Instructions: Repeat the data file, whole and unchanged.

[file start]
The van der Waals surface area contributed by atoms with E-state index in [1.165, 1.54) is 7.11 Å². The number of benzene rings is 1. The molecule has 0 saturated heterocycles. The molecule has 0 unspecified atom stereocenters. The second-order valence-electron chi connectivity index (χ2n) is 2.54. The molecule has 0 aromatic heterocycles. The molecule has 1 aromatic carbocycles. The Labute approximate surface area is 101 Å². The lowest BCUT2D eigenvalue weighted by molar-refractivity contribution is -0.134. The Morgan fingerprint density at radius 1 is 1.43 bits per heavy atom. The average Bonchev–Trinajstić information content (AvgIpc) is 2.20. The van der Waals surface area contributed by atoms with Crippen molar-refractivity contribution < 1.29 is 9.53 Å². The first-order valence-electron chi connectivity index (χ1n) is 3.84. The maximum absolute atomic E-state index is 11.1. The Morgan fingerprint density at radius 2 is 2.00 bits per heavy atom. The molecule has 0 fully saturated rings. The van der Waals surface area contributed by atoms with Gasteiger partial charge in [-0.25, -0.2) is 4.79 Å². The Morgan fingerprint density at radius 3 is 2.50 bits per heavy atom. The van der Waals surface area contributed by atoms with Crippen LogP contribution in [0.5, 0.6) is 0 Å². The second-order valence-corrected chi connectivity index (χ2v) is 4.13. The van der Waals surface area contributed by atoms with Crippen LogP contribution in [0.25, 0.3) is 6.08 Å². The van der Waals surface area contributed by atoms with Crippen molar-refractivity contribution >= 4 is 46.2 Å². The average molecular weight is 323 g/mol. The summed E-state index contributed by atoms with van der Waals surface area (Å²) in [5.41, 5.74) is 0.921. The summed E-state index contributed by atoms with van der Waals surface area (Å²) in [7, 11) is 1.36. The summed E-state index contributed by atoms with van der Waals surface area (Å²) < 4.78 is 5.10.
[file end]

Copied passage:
The van der Waals surface area contributed by atoms with E-state index in [1.165, 1.54) is 7.11 Å². The number of benzene rings is 1. The molecule has 0 saturated heterocycles. The molecule has 0 unspecified atom stereocenters. The second-order valence-electron chi connectivity index (χ2n) is 2.54. The molecule has 0 aromatic heterocycles. The molecule has 1 aromatic carbocycles. The Labute approximate surface area is 101 Å². The lowest BCUT2D eigenvalue weighted by molar-refractivity contribution is -0.134. The Morgan fingerprint density at radius 1 is 1.43 bits per heavy atom. The average Bonchev–Trinajstić information content (AvgIpc) is 2.20. The van der Waals surface area contributed by atoms with Crippen molar-refractivity contribution < 1.29 is 9.53 Å². The first-order valence-electron chi connectivity index (χ1n) is 3.84. The maximum absolute atomic E-state index is 11.1. The Morgan fingerprint density at radius 2 is 2.00 bits per heavy atom. The molecule has 0 fully saturated rings. The van der Waals surface area contributed by atoms with Gasteiger partial charge in [-0.25, -0.2) is 4.79 Å². The Morgan fingerprint density at radius 3 is 2.50 bits per heavy atom. The van der Waals surface area contributed by atoms with Crippen LogP contribution in [0.5, 0.6) is 0 Å². The second-order valence-corrected chi connectivity index (χ2v) is 4.13. The van der Waals surface area contributed by atoms with Crippen LogP contribution in [0.25, 0.3) is 6.08 Å². The van der Waals surface area contributed by atoms with Crippen molar-refractivity contribution >= 4 is 46.2 Å². The average molecular weight is 323 g/mol. The summed E-state index contributed by atoms with van der Waals surface area (Å²) in [5.41, 5.74) is 0.921. The summed E-state index contributed by atoms with van der Waals surface area (Å²) in [7, 11) is 1.36. The summed E-state index contributed by atoms with van der Waals surface area (Å²) < 4.78 is 5.10.